CT

Citizen Audit Study Shows Low-Cost Way to Improve Turnout

Review of 169 municipal election websites shows election
information lacking, yet easily remedied

From the press release:

February 25, 2015. The Connecticut Citizen Election Audit released a study evaluating election information provided to voters in all 169 municipalities across Connecticut. Information was collected by volunteer evaluators in the days just prior to the 2014 November election.

Citizen Audit spokesperson Luther Weeks stated, “Many towns do not provide the information most sought by voters across Connecticut, such as ‘What is on the ballot’ or ‘Where do I vote?’. Many also failed to inform citizens of online registration, which could have saved citizens time and municipal expenses.”

Municipal website findings include:

  • Only 28% answered, “What is on the ballot?”.
  • Only 56% provided the “Date of the next election”.
  • Only 64% answered “Where do I vote?”
  • Only 15% posted results for their 2013 municipal election.
  • Many with broken links and obviously outdated information
  • Many with up-to-date event calendars and front page bulletins, listing current events, and Ebola preparations, that did not list election-day.

<Full Post and Report>

Testimony on two well-intended, yet (hopefully) fatally flawed bills

A week ago Friday, I testified against two well-intended, flawed bills that hopefully will not go forward.  One illustrates a terribly written bill that may have some underlying merit, yet leaves the public with no opportunity to understand the merits, the risks, and propose reasonable solutions.  The other intended to save work for registrars of voters, would not save much work at the expense of the voters and pollworkers.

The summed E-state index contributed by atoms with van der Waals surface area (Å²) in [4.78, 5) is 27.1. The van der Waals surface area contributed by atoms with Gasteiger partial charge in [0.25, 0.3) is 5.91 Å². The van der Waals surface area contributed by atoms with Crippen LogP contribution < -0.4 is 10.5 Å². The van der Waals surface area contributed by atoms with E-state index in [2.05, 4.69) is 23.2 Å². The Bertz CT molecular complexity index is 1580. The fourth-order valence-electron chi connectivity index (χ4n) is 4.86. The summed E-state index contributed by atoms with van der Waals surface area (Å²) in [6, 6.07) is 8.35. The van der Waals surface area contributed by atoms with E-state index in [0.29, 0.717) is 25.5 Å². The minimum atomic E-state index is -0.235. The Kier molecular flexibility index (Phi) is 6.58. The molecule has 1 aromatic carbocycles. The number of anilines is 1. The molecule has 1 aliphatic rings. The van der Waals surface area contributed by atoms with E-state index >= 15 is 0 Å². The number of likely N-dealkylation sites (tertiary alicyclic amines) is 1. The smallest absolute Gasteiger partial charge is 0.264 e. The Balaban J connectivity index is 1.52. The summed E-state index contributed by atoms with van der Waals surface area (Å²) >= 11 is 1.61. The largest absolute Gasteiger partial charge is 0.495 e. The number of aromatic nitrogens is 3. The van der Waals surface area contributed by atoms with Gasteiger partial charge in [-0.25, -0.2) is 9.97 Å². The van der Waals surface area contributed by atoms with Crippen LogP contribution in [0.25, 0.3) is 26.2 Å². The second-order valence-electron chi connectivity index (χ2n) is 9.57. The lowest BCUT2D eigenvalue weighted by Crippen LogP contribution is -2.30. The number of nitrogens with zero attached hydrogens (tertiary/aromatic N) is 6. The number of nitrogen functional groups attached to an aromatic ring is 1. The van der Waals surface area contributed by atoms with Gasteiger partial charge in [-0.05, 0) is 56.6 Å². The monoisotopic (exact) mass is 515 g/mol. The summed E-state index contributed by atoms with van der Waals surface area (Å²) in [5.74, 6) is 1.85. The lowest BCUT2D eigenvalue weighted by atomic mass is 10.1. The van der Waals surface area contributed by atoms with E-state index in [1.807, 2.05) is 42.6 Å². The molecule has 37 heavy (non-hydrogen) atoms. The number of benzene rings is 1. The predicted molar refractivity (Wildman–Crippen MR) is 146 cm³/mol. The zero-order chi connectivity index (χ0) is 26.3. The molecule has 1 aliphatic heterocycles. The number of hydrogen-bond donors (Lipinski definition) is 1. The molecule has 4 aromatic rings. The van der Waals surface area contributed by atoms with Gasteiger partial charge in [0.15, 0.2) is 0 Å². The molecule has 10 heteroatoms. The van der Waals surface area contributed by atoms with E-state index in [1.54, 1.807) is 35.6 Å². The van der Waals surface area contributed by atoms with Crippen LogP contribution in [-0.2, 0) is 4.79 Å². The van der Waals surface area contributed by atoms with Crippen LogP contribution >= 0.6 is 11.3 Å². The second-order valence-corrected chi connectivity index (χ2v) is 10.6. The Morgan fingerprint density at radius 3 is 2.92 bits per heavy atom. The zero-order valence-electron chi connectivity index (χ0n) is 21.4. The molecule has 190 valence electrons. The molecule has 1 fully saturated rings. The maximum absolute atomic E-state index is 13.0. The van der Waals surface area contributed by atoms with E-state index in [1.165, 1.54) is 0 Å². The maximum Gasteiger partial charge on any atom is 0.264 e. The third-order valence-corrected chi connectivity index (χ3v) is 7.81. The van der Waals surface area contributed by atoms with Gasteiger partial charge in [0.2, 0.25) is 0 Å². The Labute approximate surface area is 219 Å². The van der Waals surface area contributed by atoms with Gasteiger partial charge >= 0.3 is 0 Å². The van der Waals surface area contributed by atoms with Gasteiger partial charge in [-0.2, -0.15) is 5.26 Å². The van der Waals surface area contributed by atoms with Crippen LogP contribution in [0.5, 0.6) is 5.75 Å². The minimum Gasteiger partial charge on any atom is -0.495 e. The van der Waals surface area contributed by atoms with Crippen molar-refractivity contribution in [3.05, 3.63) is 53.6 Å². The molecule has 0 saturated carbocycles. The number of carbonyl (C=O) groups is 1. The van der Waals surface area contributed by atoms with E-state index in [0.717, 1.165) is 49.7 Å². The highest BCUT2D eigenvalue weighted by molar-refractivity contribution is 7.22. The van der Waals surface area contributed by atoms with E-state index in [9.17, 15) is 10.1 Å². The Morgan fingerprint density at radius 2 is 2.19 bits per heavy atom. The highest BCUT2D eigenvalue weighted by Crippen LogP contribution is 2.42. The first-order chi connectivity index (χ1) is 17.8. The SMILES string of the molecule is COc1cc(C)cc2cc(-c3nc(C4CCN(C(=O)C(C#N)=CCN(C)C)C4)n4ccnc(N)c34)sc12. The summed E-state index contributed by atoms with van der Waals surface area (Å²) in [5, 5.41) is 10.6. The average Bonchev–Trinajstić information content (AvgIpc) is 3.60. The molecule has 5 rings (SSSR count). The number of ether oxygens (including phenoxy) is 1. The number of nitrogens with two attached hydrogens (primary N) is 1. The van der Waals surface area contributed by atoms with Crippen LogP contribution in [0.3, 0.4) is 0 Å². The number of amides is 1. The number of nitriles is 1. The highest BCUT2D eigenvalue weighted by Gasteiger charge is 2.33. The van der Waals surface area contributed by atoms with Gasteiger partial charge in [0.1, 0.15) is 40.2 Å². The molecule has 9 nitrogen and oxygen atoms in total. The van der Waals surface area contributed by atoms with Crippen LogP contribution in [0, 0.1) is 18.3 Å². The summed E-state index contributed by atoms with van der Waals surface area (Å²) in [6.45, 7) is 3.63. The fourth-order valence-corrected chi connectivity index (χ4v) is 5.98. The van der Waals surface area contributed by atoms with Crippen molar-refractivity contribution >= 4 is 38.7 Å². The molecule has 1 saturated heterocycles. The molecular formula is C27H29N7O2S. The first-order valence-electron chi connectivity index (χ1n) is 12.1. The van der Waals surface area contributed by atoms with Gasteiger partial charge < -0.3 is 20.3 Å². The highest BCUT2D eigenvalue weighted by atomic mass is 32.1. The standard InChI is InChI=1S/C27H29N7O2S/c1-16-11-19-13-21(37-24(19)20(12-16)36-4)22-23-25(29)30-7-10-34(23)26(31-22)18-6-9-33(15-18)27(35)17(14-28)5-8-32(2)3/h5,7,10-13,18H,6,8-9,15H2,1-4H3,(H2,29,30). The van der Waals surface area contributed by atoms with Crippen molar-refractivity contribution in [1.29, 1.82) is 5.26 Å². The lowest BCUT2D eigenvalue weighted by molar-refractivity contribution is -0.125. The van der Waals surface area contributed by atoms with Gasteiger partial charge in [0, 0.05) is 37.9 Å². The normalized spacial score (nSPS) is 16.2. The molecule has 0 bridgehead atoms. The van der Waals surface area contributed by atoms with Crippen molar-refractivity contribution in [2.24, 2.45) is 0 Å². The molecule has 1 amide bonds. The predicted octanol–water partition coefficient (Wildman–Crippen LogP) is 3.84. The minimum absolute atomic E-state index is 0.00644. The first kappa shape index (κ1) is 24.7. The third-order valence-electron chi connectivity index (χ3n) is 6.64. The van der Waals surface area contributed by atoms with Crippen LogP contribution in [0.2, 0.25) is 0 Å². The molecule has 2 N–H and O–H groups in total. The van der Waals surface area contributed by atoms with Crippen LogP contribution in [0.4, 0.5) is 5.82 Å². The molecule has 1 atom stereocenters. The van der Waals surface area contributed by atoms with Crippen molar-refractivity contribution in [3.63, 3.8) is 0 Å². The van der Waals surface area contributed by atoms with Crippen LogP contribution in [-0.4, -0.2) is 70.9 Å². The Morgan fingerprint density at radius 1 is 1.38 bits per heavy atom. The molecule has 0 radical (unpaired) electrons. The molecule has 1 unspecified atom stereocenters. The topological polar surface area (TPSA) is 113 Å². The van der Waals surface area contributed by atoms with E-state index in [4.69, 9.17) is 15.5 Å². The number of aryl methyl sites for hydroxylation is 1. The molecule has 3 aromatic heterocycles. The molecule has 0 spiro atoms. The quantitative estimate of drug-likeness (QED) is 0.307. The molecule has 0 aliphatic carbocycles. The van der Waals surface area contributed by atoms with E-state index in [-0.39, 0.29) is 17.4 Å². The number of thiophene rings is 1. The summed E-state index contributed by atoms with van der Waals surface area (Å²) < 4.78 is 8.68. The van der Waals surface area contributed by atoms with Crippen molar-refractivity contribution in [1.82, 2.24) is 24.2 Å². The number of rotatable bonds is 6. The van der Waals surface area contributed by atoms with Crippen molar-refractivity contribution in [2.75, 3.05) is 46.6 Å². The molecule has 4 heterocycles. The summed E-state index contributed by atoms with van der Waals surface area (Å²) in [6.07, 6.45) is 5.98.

UConn Researchers: Turnout goes down as corruption goes up.

As we have mentioned before, turnout is the “Holy Grail” of elections.  Any election reform is touted as a means of increasing turnout. From touch screens to early voting that is one of the justifications, yet in actuality touch screens create annoying lines and early voting actually DECREASES turnout.

To increase turnout, lets avoid the gimmicks with integrity risks or unproven claims. Lets start with the hard work of rooting out corruption. There is a worse alternative, we could avoid looking. Maybe the public would be more likely to vote if corruption were ignored.

Two days at the Voting and Elections Summit

Three simple ideas standout among the many things I learned and relearned:

  1. When we are concerned about every cost associated with voting, small and large, compare those costs to what we spend “spreading democracy” elsewhere.
  2. Contemplate what people spend in time and expense for the excitement of the Superbowl. Why are we not similarly engaged in Election Day, where the who wins is much more significant to our lives?
  3. Should we be at least as concerned with protecting and auditing paper ballots, as we are with the footballs used in the semi-finals?

Digital Democracy Good – for Voting Bad Bad Bad!


Our friends across the pond are thinking of Internet Voting. Tech unsavvy elders apparently want to entice young voters. Hopefully, the young are savvy enough to understand the security risks and are too smart to trust democracy to smart phones.

Editorial in ComputerWorldUK highlighted at TheVotingNews: Digital Democracy? – Yes, Please; but Not Online Voting

Citizen Audit Cites Improvements, Faults Flaws, in Official Election Audits

SOTS Office makes improvements, significant Registrars of Voters flaws continue

Improvements noted by the Citizen Audit include: